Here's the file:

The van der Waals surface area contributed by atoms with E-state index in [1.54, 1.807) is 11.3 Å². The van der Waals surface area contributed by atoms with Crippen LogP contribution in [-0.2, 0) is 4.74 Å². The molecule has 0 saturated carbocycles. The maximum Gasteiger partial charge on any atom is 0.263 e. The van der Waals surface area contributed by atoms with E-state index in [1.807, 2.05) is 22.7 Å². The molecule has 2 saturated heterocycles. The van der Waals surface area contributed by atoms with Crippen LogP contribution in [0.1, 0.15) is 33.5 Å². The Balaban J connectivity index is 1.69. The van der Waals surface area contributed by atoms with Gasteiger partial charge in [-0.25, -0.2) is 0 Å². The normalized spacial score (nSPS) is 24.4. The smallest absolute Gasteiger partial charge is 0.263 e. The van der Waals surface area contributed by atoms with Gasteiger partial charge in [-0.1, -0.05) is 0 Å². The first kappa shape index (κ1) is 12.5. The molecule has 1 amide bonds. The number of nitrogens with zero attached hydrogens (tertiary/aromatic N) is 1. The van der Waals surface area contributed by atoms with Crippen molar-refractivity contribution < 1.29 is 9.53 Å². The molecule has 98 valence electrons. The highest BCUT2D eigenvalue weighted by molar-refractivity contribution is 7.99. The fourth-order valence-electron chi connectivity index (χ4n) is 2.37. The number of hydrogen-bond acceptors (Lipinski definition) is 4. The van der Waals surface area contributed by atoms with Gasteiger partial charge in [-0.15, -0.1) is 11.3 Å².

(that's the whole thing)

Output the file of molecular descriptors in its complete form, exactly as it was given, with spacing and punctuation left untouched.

The van der Waals surface area contributed by atoms with E-state index in [1.54, 1.807) is 11.3 Å². The van der Waals surface area contributed by atoms with Crippen LogP contribution in [-0.2, 0) is 4.74 Å². The molecule has 0 saturated carbocycles. The maximum Gasteiger partial charge on any atom is 0.263 e. The van der Waals surface area contributed by atoms with E-state index in [1.807, 2.05) is 22.7 Å². The molecule has 2 saturated heterocycles. The van der Waals surface area contributed by atoms with Crippen LogP contribution in [0.1, 0.15) is 33.5 Å². The Balaban J connectivity index is 1.69. The van der Waals surface area contributed by atoms with Gasteiger partial charge in [-0.25, -0.2) is 0 Å². The normalized spacial score (nSPS) is 24.4. The smallest absolute Gasteiger partial charge is 0.263 e. The van der Waals surface area contributed by atoms with Gasteiger partial charge in [-0.1, -0.05) is 0 Å². The first kappa shape index (κ1) is 12.5. The molecule has 1 amide bonds. The number of nitrogens with zero attached hydrogens (tertiary/aromatic N) is 1. The van der Waals surface area contributed by atoms with Crippen molar-refractivity contribution < 1.29 is 9.53 Å². The molecule has 98 valence electrons. The highest BCUT2D eigenvalue weighted by molar-refractivity contribution is 7.99. The fourth-order valence-electron chi connectivity index (χ4n) is 2.37. The number of hydrogen-bond acceptors (Lipinski definition) is 4. The van der Waals surface area contributed by atoms with Gasteiger partial charge in [-0.15, -0.1) is 11.3 Å².